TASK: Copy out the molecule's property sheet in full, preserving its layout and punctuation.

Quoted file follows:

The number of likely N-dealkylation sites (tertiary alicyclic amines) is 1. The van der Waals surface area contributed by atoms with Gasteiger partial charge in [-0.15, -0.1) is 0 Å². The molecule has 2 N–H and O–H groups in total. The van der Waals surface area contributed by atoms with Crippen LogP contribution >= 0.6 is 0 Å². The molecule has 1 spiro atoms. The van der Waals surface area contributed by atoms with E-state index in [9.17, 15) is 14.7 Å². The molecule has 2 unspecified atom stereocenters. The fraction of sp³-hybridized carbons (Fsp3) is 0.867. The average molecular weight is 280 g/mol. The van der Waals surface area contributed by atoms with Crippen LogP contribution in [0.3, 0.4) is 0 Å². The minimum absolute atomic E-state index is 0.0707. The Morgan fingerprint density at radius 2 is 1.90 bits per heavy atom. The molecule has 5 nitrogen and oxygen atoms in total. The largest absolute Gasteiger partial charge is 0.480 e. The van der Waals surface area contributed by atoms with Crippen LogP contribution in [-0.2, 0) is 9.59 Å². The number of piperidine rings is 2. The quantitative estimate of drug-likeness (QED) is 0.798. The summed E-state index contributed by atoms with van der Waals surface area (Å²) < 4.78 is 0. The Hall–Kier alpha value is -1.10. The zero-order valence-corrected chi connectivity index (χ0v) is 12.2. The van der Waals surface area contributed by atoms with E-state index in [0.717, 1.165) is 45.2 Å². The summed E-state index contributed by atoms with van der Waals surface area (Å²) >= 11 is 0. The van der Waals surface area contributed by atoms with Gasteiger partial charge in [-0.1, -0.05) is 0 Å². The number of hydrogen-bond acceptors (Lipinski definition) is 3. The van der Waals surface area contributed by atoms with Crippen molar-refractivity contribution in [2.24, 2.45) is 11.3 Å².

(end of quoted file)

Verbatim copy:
The number of likely N-dealkylation sites (tertiary alicyclic amines) is 1. The van der Waals surface area contributed by atoms with Gasteiger partial charge in [-0.15, -0.1) is 0 Å². The molecule has 2 N–H and O–H groups in total. The van der Waals surface area contributed by atoms with Crippen LogP contribution >= 0.6 is 0 Å². The molecule has 1 spiro atoms. The van der Waals surface area contributed by atoms with E-state index in [9.17, 15) is 14.7 Å². The molecule has 2 unspecified atom stereocenters. The fraction of sp³-hybridized carbons (Fsp3) is 0.867. The average molecular weight is 280 g/mol. The van der Waals surface area contributed by atoms with Crippen LogP contribution in [0.3, 0.4) is 0 Å². The minimum absolute atomic E-state index is 0.0707. The Morgan fingerprint density at radius 2 is 1.90 bits per heavy atom. The molecule has 5 nitrogen and oxygen atoms in total. The largest absolute Gasteiger partial charge is 0.480 e. The van der Waals surface area contributed by atoms with Crippen LogP contribution in [-0.2, 0) is 9.59 Å². The number of piperidine rings is 2. The quantitative estimate of drug-likeness (QED) is 0.798. The summed E-state index contributed by atoms with van der Waals surface area (Å²) < 4.78 is 0. The Hall–Kier alpha value is -1.10. The zero-order valence-corrected chi connectivity index (χ0v) is 12.2. The van der Waals surface area contributed by atoms with E-state index in [0.717, 1.165) is 45.2 Å². The summed E-state index contributed by atoms with van der Waals surface area (Å²) >= 11 is 0. The van der Waals surface area contributed by atoms with Gasteiger partial charge in [-0.1, -0.05) is 0 Å². The number of hydrogen-bond acceptors (Lipinski definition) is 3. The van der Waals surface area contributed by atoms with Crippen molar-refractivity contribution in [2.24, 2.45) is 11.3 Å².